Last summer I drove down to Cornwall to visit Roger and to bring him a copy of The Healey Book as a gift. The gift that he gave me in return was turning the pages and relating stories about many of the cars. He spoke of building the very first Healey, a Westland; it was done in 1946. It was his job to assure that all mechanical components interfaced correctly with the body that was built by an aircraft company. He spoke of taking the next chassis to the Elliott Corp. where the first saloon body was installed. He stayed at the Elliott factory monitoring the initial production, assuring that the mechanical and body components worked in unison.
As he turned the pages in the book they represented the years that he worked with Donald Healey. He stopped at the first Nash-Healey page and discussed the building of that prototype. That was in fact the "E" type Silverstone with the Nash engine, transmission and brakes installed. It was Roger who was given the task of installing new aerodynamic wings on the car before it went to Le Mans in 1950. The car placed fourth overall, providing Roger with his first Le Mans finish. He would continue to have cars, that he built, finish the grueling 24 hours of Le Mans for many years, culminating in 1968 when an Austin-Healey Sprite was the highest placed British car, and Roger was awarded the Mechanics Prize.
When I think of Roger, I think of the story he told me of building a racecar for Le Mans in the incredible time of two weeks. Roger took this car to Le Mans and watched for 24 hours as the two factory drivers, Johnson and Wisdom, circled the track. At the end of 24 hours the car was in third place overall, and it was the first British car to finish. The photo shows a smiling Roger sitting in that same car, almost 40 years later, after it had been restored.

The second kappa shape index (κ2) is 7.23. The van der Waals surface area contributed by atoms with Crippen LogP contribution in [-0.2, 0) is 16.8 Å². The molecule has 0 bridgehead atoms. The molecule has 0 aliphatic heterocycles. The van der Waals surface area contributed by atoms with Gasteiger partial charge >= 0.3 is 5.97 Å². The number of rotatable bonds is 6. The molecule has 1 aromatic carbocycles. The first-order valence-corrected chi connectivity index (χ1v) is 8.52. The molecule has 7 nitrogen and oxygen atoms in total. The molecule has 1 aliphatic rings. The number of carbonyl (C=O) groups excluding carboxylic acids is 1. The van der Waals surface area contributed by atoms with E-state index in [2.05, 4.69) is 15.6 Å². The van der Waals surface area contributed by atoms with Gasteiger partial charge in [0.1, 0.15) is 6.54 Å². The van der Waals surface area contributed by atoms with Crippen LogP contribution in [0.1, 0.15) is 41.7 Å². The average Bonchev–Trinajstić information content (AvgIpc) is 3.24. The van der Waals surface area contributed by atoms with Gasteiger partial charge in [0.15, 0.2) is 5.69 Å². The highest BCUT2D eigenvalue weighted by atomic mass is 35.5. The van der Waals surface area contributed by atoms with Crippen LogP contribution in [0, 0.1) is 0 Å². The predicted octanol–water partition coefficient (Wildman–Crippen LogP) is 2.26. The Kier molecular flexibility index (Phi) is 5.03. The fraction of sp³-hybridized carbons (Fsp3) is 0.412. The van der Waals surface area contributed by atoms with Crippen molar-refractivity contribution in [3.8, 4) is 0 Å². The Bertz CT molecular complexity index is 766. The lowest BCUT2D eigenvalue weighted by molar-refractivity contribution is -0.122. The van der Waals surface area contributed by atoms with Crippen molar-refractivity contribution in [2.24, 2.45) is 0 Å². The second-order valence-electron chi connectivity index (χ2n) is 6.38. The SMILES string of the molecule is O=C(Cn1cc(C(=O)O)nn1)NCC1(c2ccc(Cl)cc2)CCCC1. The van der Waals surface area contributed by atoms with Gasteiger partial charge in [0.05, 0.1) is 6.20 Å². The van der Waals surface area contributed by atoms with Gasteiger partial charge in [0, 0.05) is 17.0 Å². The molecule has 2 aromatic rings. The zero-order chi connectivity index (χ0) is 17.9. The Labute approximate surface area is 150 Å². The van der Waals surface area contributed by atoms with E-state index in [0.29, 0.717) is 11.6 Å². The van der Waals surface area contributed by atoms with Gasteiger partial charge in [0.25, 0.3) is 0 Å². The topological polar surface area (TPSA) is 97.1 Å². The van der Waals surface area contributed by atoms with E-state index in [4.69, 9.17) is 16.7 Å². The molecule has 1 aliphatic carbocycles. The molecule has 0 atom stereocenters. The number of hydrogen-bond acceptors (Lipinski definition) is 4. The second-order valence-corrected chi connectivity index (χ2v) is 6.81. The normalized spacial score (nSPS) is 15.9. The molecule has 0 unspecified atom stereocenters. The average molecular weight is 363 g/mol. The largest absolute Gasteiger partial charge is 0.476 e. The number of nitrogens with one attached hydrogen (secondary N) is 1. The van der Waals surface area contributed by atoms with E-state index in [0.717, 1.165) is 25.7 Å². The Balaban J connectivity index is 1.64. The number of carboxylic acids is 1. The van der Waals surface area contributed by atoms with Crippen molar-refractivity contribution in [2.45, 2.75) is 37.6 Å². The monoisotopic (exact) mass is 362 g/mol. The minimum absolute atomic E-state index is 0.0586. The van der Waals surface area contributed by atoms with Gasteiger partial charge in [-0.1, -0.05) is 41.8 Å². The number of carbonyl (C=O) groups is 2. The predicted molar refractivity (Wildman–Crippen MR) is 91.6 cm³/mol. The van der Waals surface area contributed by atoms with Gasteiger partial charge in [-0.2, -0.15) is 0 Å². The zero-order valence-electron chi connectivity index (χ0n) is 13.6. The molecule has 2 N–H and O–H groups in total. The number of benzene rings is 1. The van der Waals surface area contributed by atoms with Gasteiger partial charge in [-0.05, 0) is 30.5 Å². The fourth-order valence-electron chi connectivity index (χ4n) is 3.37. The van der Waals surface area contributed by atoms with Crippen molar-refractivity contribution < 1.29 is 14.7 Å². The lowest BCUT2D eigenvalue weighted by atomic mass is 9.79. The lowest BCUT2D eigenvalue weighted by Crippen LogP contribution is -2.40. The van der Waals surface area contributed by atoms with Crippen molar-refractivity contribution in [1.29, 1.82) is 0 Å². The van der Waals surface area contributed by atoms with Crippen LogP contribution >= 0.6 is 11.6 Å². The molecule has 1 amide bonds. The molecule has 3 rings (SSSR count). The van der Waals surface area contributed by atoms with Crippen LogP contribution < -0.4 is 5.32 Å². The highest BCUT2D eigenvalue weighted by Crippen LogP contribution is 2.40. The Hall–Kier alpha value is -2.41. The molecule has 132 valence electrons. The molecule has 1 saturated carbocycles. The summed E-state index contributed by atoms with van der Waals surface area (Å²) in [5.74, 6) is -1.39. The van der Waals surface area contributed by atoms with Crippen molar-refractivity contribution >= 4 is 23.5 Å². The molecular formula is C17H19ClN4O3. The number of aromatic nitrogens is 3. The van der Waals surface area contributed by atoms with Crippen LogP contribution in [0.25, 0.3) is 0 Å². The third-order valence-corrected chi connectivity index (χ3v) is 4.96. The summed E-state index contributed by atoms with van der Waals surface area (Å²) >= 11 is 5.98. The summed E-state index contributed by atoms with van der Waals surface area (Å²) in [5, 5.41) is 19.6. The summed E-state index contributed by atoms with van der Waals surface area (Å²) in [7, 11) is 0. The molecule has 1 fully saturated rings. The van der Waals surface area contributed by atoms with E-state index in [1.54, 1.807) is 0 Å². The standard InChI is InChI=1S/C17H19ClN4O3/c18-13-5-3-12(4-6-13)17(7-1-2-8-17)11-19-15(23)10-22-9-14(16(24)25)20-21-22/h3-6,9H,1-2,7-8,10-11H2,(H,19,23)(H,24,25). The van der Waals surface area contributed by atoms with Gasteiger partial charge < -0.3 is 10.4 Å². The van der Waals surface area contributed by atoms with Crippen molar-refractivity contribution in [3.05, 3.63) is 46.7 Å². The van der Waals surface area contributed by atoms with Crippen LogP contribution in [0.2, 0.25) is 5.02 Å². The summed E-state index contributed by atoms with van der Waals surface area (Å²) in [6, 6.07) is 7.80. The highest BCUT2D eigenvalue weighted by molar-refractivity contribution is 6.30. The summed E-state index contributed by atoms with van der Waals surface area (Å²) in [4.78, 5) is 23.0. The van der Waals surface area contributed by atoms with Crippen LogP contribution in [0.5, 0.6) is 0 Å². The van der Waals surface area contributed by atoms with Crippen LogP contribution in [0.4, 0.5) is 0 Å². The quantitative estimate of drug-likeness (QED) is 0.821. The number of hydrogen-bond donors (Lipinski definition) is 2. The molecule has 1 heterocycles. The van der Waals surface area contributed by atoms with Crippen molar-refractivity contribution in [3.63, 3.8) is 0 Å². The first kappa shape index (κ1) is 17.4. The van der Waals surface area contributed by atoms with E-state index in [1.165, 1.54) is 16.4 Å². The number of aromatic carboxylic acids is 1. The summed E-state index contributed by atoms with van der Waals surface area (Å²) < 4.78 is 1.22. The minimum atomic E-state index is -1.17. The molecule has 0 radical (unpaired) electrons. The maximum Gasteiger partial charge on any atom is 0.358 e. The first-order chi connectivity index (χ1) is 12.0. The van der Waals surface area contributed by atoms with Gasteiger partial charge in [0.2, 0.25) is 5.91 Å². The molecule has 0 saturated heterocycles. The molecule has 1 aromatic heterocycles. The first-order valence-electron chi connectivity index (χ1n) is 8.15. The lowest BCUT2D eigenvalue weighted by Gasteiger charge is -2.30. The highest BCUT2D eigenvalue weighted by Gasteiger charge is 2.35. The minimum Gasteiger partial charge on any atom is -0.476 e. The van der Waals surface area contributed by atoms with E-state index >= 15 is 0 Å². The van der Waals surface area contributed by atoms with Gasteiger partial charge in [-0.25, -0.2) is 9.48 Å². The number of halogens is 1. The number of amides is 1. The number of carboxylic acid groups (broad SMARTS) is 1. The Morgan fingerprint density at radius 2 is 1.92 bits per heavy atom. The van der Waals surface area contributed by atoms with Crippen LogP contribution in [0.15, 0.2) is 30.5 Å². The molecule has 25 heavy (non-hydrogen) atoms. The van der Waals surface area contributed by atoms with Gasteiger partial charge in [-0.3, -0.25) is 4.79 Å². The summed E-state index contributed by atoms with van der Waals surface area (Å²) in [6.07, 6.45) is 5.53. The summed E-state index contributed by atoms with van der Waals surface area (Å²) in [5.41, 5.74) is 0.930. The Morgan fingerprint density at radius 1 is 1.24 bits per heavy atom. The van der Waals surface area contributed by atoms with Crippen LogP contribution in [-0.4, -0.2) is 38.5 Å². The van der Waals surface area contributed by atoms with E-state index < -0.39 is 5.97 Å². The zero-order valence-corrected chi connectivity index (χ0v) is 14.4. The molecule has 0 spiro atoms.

I normally write about driving and Roger epitomizes a person who liked to drive. In his early career he was a test driver for a number of British car companies driving miles and miles on narrow roads in all kinds of weather. For a number of years in his long Healey career his everyday driver was NOJ 292, the Austin-Healey 100 that competed in the 1953 Le Mans race. A few years ago I had the opportunity to drive Roger around Summit Point racetrack in my 100S. Although he was not driving, he made comments on the sound of the engine and handling of the car through the curves. He was a man who clearly understood all facets of the cars that bore the Healey name.
He was a man, a friend, who will be missed by all who knew him.
Submitted by Patrick Quinn Sydney, Australia
It is indeed sad that we recorded the death of Roger Menadue on March 12. To many, Roger's name means little, but when you look at the history of our favourite marque, his name features very large indeed.
It was Roger who was Donald Healey's right hand man. Roger was the first employee of the Donald Healey Motor Company (DHMC). It was Roger who interpreted the plans of the likes of Geoff Healey and Gerry Coker into practicalities of steel, iron, and aluminum. Roger was the master technician who screwed everything together so not only did it work, but it did so in such a way that it brought great success to the road and competition cars of the company.
Roger Menadue was once visiting Sydney, Australia and we had invited him and fellow Austin-Healey owners to a barbecue at our home. Needless to say, I was looking forward to a most interesting time with Roger and fellow enthusiasts. Over time I had read of the things that Roger had done during his career, and that only served to heighten my interest. However, it was a non Austin-Healey owning friend that really opened my eyes to what an amazing man it was who was visiting my home.